|Colorful fishes swim in small ponds around the village - some are even seen in the clean canals|
Apart from the renowned Glasso-zukuri homes, the village is also popular for its abundance of mulberry trees which is grown in and outside the village. The residents used to strip this tree of its components to create and trade sanchu paper, which was once considered an extremely expensive type of paper in Japan. Today, only a few residents continue to make this kind of paper.
Continuing our walk I catch a glimpse of some gift shops selling dolls with blank faces. I later learned that these are called “Sarubobo dolls” (faceless dolls). These dolls are created in such manner so the owner of the doll could perceive whomever they want to represent the face of the doll. There is a long tradition in the village of grandmothers sewing these dolls from scrap materials as a gift for their grandchildren to bring good luck in marriage and fertility in the future.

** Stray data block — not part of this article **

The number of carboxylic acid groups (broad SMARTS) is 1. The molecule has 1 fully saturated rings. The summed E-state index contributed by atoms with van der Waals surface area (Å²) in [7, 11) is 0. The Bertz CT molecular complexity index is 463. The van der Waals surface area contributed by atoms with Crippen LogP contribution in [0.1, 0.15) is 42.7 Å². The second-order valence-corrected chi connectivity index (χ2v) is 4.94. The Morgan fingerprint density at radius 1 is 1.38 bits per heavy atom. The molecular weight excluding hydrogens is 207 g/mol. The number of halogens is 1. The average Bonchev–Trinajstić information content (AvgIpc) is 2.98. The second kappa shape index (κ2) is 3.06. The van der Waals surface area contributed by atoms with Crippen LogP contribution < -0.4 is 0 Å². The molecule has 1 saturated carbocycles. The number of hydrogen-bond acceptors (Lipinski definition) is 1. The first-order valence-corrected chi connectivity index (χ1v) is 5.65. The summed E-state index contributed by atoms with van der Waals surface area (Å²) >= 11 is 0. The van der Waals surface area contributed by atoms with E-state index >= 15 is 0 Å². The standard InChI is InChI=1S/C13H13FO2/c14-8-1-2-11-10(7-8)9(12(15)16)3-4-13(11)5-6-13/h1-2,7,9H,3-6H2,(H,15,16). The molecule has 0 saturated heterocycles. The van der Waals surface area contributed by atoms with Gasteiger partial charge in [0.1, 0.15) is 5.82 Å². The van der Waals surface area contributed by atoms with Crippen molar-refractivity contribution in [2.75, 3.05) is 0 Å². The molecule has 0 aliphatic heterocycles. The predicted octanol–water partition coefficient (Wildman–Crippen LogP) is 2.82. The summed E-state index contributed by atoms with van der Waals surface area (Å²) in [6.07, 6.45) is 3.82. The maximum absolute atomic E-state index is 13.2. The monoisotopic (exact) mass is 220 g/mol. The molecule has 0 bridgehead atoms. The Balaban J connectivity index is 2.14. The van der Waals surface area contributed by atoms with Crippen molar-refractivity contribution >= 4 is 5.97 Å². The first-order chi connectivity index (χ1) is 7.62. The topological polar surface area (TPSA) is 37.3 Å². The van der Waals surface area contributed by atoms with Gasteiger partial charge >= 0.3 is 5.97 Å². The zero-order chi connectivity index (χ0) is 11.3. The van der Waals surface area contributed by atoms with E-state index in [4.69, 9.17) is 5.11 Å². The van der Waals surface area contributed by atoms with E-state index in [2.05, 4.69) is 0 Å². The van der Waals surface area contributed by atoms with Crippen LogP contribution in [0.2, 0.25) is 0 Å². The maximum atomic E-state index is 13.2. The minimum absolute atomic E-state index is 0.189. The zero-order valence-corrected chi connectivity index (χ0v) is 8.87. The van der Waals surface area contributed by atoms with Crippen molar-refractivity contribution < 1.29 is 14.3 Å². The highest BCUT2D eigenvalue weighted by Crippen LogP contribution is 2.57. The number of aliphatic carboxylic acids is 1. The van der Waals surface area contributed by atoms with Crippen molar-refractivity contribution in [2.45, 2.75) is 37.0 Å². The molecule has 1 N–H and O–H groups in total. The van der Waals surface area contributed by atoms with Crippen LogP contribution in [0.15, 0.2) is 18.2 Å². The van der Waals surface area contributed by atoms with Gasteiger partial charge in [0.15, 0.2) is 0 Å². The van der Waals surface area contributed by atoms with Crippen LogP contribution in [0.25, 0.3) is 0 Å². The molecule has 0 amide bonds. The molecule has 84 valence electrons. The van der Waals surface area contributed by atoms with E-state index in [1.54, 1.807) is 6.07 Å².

|The spacious attic|
Continuing our walk, our group entered one of the Glasso-Zukuri houses, the Kanda house where the amiable 60 or 70-something Patriarch cheerfully motioned us to come inside “Welcome to our home, it is not the biggest but it is the most majestic house in the village” he declared with a smile. The first floor consisted of the living room, dining room, kitchen and an Irori fireplace laid out at the center of the house. We huddled around it while Mr. Kanda narrated the brief history of the house and not soon after, the heat emanating from the fireplace instantly warmed our cold bodies.
|the Irori fireplace|
A tour of the rest of the Kanda house took us to the second floor and the attic where we saw various apparatuses used for farming and fermenting sake wine displayed as if it’s in a museum. Peeking out the attic window I am again reminded of the sheer beauty of the village’s neighborhood. A mixture of the changing colors of the trees foregrounding the other Glasso-Zukuri homes surrounded by lawn gardens dotted with colorful flowers, meets my eyes. I imagine what mornings would be like to awake in such visual banquet.
|with my fellow travel bloggers and Mr. Kanda|
Our whole exploration of the village of Shirikawa-go lasted for almost a couple of hours. Too short to fully immerse in the impressiveness of the village’s setting, but more than enough to left an imprint in my mind of a fantasy-like world coming alive in real life.
How to Go:
Take a train from Nagoya to Takayama (2 hours) then take the shuttle bus from Takayama to Shirakawa-go (50 minutes).